I really can't tell you what the difference was between the two teams Nolan coached. Hasek was still Hasek, but I think the younger guys like Peca and Matt Barnaby really came into their own in this second year. Even guys like Jason Dawe, Brian Holzinger, and Derek Plante combined to score 71 goals. In terms of popularity and driving fans crazy with their inconsistent play and being soft, the three of them were probably our version of Leino, Connolly and Stafford. So, it is pretty amazing they got 71 goals out of them.
The amazing part of their run to the division title was that they did it without LaFontaine who was dealing with concussion issues. It's hard to believe that the Sabres got as far as they did with Derek Plante being their leading scorer with 53 points.
Don't get me wrong, Hasek was a big part of it, but as @hustledouble astutely pointed out to me on Twitter, anyone who coaches Hasek is going to be called lucky for having one of the all-time greats.
I think you can easily make the case that Nolan is good with young kids. Just ask Barnaby, May, Peca, and Jay McKee. It is a cliche to say that a player would run over his own mother to play for a guy, but it was the truth with most of Nolan's players. You can't ignore how many of those players will say until the day they die that Nolan was the best coach they ever had. I'm not sure you could get as many people on record to say that about Ruff.
Xs and Os
As I said yesterday, Nolan was known for his motivational skills, not the ability to do things like designing power plays. He likes his 2-way players who have a lot of grit and heart. I've joked how certain fans (above 40, callers to the Whiner Line) would rally around a team filled with 25 Patrick Kaletas. That's exactly the type of player Nolan liked then and that's why those Nolan teams were so popular.
He was a part of developing 2-way guys like Barnaby, Peca, McKee, and Zhitnik. However, he doesn't exactly have a lot of young scorers on his resume. I mean, Derek Plante? Jason Dawe? Meh.
All in all, it may be too early to say that Nolan can't develop scorers. He's only coached four seasons in the NHL. Lindy Ruff was stereotyped as being a coach who couldn't coach offensively gifted players, but once he got Briere and Drury, he did just fine.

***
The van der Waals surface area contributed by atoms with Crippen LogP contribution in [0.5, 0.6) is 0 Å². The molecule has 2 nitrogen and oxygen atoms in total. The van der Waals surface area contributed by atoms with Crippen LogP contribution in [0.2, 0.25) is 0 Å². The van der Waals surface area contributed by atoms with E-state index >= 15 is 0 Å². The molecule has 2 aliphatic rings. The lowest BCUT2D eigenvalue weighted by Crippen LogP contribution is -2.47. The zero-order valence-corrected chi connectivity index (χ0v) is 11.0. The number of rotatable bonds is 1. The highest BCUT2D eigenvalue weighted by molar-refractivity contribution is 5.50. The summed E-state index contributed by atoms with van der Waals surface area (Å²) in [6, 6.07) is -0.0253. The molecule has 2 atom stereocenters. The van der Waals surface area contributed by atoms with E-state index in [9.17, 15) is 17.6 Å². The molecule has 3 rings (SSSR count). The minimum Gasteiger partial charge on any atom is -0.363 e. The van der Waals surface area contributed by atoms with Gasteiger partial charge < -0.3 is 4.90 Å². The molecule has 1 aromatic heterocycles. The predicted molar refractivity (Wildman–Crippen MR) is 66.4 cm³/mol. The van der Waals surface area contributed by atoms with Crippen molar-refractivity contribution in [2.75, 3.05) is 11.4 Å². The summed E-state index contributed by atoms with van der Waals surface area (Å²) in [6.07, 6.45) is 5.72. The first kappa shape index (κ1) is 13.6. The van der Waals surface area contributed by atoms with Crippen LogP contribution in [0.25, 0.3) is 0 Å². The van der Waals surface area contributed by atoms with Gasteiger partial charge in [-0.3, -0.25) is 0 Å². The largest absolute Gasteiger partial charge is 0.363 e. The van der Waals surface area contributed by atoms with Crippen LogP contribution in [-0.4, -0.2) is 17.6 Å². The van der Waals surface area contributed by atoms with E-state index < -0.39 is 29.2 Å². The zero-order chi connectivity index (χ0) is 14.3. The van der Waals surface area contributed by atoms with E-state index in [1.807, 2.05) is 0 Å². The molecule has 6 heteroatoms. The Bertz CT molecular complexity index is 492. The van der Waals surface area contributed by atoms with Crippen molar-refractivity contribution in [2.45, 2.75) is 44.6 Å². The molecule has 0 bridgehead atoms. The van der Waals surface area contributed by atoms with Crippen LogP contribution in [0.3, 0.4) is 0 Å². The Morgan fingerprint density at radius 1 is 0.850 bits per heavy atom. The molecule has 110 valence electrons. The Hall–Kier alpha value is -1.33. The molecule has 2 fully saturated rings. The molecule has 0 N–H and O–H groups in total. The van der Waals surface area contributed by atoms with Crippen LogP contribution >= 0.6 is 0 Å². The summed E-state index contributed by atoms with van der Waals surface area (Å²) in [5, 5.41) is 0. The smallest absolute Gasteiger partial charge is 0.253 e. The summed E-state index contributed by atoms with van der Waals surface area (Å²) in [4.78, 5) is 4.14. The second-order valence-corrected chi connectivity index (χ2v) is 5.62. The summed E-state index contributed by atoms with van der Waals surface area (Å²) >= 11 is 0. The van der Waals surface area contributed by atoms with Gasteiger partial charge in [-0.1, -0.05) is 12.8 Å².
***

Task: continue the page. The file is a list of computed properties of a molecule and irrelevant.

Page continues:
So while on the surface you can say Nolan doesn't have the scoring acumen that you might want in a coach, you also have to consider that his body of work isn't exactly extensive.
We all know that reporters love to cover a team when there's drama. They don't give a shit about wins and losses, but they do care about having a great story to tell. I shit you not, that 96/97 season will live in infamy when it comes to dramatic stories. Hasek vs. Nolan, Nolan vs. Muckler, Rigas vs. Knox, Doug Moss vs. Larry Quinn, Kelley vs. Hasek.
There was SOOOOOOOOOO much crap written about it all. If Twitter has been around, the whole damn Internet infrastructure would have melted. Deadspin would have had the most hockey stories in their existence just based off the rumors and drama about this team. These feuds probably added to why Nolan couldn't get a job for almost 10 years after getting fired. He was viewed as someone who butted heads with his bosses and wouldn't exactly bow to authority.
You were either a Hasek, Nolan, or Muckler guy. It became a triple threat match in which everyone had to pick one side. You couldn't side with two parties because they couldn't co-exist. When you played this game of power with a franchise, you win or you get fired. There's no middle ground.
I can tell you I wasn't a Muckler guy.
I wasn't exactly enamored with him because I felt the team wasn't really that talented and the stench from the previous disappointing years still lingered with me. I think Muckler was probably a little jealous that Nolan was getting all the credit while he was known as they guy who was selling off assets. Nolan was viewed as someone who was taking Muckler's chicken shit and turning it into chicken salad.